Wednesday, November 3, 2010

Writer Wednesday: Pat Brown

New writers studiously study how-to articles online, in writer's magazines and in the hundreds of books published on how to write in the belief that there is some secret that all published writers know and if only they could find it, they'd be published too. I'm afraid it's not true. There is no magic wand that can transform you from unpublished to published. The process is the same for everybody, for some it's just longer than others. Even when the dream is realized, it's not the end. You publish one book, one short story or perhaps an article. The next one is not a shoe-in. You might get more consideration for having been published, but you can just as easily be rejected again for you latest work.

It took me 33 years between the first book I wrote at 17 to having my first book published when I was 50. In that time I wrote at least 8 novels that were not published, in some cases probably weren't publishable. But each one was a learning experience I built on until I produced a book that someone wanted. But after that there was more rejection. The second book in the series was rejected and I ended up taking it elsewhere, to a small, independent publisher, which was a step down from the New York publisher I had started with. I'm still glad to be published by them and have continued with them since then. But I still want to break back into the New York publishing world and I've been pursuing an agent for the last 6 months. So far I have 95 rejections on one book I'm querying. That's 95 times I've had to read 'Sorry, not for us' since most of the rejections have been form letters. But I haven't stopped querying and I haven't stopped writing. I still send out queries on that book, and wait for a response. I have also started an even larger, more ambitious project, a noir historical which I will also be querying on when it's finished.

My point to all this is, though I have 8 fiction novels published and several short stories, I am no more guaranteed the next book I write will be published by anyone. Publishing is a business going through a lot of changes right now, and no one knows where it will be in 5 years, let alone 20. Publishers want sure things, and since there is no such thing, they compensate by being cautious. Which means more rejections to all but the upper tier of proven best sellers.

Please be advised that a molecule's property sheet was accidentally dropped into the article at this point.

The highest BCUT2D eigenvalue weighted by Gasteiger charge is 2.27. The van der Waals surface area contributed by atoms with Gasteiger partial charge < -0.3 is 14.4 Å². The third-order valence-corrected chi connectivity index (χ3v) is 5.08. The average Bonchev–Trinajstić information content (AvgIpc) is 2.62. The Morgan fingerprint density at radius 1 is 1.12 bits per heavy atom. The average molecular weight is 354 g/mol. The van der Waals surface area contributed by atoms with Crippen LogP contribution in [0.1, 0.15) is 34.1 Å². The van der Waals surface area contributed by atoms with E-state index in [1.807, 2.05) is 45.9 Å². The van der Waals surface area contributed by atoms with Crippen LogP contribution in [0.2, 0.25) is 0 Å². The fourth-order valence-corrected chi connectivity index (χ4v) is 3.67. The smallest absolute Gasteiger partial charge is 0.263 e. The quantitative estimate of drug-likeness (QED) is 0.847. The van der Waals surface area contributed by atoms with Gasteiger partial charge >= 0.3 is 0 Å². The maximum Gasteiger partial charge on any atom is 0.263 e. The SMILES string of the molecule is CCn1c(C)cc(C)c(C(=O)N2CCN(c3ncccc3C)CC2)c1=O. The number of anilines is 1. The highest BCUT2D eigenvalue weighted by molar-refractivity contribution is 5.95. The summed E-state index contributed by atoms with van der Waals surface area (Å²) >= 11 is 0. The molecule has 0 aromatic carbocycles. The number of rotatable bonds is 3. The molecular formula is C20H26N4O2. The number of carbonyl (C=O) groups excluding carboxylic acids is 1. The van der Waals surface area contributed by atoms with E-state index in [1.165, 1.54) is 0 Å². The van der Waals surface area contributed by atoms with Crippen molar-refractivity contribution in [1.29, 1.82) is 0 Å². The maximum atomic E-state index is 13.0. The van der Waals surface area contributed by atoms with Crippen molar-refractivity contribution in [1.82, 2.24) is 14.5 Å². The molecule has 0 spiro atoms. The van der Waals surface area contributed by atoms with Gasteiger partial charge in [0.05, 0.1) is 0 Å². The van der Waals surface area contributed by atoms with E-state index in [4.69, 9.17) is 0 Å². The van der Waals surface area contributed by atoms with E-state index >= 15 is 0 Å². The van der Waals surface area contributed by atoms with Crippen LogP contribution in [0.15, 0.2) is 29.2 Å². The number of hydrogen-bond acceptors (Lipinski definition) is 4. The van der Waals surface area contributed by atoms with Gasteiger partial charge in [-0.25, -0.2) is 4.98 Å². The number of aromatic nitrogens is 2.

So why do it? I do it because I can't NOT write. Whether or not I get published I will always write because the stories are in me and have to be told. With that compulsion I will keep writing no matter if the next book or the one after that is never published or I decide to self publish an ebook, I will write.

As a new writer, only you can decide if this path is for you. No one else can make that decision or stop you from trying. If you want to write, despite the odds, then I say go, write.

My motto is taken right out of Galaxy Quest -- 'Never give up, never surrender'

Pat Brown

Award winning author of the L.A. crime novels.


I'll admit I held back on publishing this one. I thought it was too real to inspire new writers, but reading it again I have changed my mind. Writing and being published is not easy. It would be unfair to lead anyone to believe otherwise. Like any job, it takes dedication, incredible stamina, and thick skin to deflect criticism and rejection. And still, even with that some writing dreams won't be realized, while others will exceed all expectations. There's no way to predict which path your writing will take until you do the work and hand it over to the world. There are no guarantees, even for writers that have been published. These are depressing facts, but things all writers should understand. So thank you Pat for telling it like it is. I was wrong, this post is inspiring. It inspires me to keep learning, improving, and trying to reach my writing goals. It inspires me to never give up...

Thanks to all of you who took the time to stop by for another great Writer Wednesday.

Kristin : )


  1. Pat, you are a testament to stick-to-it-iveness. And I love the quote from Galaxy Quest (one of my favorite movies of all time).

    Kristin, thanks for deciding to post this--it IS inspiring. :)

  2. Am not sure this is what I needed to read this morning post-election. But yeah, it's real life and needs to be said. I went through a number of years not writing because I wasn't sure I could handle the rejection. Now, I have discovered that I must write. I too have stories inside me that need to be released if for no other reason than good mental health. :)

  3. Thanks Linda. Love that word, stick-to-it-iveness! When I read this post months ago I wasn't ready to face these truths. My head was still in the clouds with my first book. I wanted to believe that the hardest part of being an author was behind me. Smooth sailing, you know? It's not, but that doesn't mean we give up. It means we question ourselves about why we write in the first place. If that reason gives us the strength to continue despite any odds then like Pat said, we should write. That's a liberating thought. If the drive is in us, no one can take it away.

    Thanks for your comment Mary. I think our worst enemy is ourselves, in writing anyway. I'm glad you have found an internal reason to write, and good mental health is a great one :) Get those two stories out and make room for new and exciting ones.